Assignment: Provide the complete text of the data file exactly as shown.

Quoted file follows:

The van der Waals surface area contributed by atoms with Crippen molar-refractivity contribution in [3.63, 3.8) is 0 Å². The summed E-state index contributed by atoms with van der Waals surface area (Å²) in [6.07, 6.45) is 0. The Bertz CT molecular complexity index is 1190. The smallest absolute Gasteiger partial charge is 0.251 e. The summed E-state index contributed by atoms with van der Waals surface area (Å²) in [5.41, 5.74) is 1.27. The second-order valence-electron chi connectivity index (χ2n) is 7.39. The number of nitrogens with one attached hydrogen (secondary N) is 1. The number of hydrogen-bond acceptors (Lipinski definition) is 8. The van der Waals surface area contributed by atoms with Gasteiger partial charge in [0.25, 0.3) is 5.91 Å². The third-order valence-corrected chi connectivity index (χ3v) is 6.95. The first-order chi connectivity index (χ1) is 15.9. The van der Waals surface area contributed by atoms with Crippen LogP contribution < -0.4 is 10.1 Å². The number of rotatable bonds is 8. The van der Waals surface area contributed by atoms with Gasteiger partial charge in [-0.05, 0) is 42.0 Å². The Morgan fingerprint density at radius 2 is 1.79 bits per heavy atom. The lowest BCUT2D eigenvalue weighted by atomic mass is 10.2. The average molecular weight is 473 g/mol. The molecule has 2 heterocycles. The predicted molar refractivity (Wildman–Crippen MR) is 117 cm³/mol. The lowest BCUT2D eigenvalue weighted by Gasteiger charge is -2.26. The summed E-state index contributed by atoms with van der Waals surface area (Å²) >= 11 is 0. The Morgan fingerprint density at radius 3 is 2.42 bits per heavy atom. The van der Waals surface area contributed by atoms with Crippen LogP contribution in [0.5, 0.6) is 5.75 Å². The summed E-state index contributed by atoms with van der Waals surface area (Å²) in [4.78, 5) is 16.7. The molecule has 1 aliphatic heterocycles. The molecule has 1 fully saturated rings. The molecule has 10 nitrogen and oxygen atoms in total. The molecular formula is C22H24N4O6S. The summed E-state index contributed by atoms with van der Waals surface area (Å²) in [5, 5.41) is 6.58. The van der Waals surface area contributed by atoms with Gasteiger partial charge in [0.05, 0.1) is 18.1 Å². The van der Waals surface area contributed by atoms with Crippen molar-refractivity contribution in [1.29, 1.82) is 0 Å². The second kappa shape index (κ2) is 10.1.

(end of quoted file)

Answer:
The van der Waals surface area contributed by atoms with Crippen molar-refractivity contribution in [3.63, 3.8) is 0 Å². The summed E-state index contributed by atoms with van der Waals surface area (Å²) in [6.07, 6.45) is 0. The Bertz CT molecular complexity index is 1190. The smallest absolute Gasteiger partial charge is 0.251 e. The summed E-state index contributed by atoms with van der Waals surface area (Å²) in [5.41, 5.74) is 1.27. The second-order valence-electron chi connectivity index (χ2n) is 7.39. The number of nitrogens with one attached hydrogen (secondary N) is 1. The number of hydrogen-bond acceptors (Lipinski definition) is 8. The van der Waals surface area contributed by atoms with Gasteiger partial charge in [0.25, 0.3) is 5.91 Å². The third-order valence-corrected chi connectivity index (χ3v) is 6.95. The first-order chi connectivity index (χ1) is 15.9. The van der Waals surface area contributed by atoms with Crippen LogP contribution < -0.4 is 10.1 Å². The number of rotatable bonds is 8. The van der Waals surface area contributed by atoms with Gasteiger partial charge in [-0.05, 0) is 42.0 Å². The Morgan fingerprint density at radius 2 is 1.79 bits per heavy atom. The lowest BCUT2D eigenvalue weighted by atomic mass is 10.2. The average molecular weight is 473 g/mol. The molecule has 2 heterocycles. The predicted molar refractivity (Wildman–Crippen MR) is 117 cm³/mol. The lowest BCUT2D eigenvalue weighted by Gasteiger charge is -2.26. The summed E-state index contributed by atoms with van der Waals surface area (Å²) >= 11 is 0. The Morgan fingerprint density at radius 3 is 2.42 bits per heavy atom. The van der Waals surface area contributed by atoms with Crippen LogP contribution in [0.5, 0.6) is 5.75 Å². The summed E-state index contributed by atoms with van der Waals surface area (Å²) in [4.78, 5) is 16.7. The molecule has 1 aliphatic heterocycles. The molecule has 1 fully saturated rings. The molecule has 10 nitrogen and oxygen atoms in total. The molecular formula is C22H24N4O6S. The summed E-state index contributed by atoms with van der Waals surface area (Å²) in [5, 5.41) is 6.58. The van der Waals surface area contributed by atoms with Gasteiger partial charge in [0.05, 0.1) is 18.1 Å². The van der Waals surface area contributed by atoms with Crippen molar-refractivity contribution in [1.29, 1.82) is 0 Å². The second kappa shape index (κ2) is 10.1.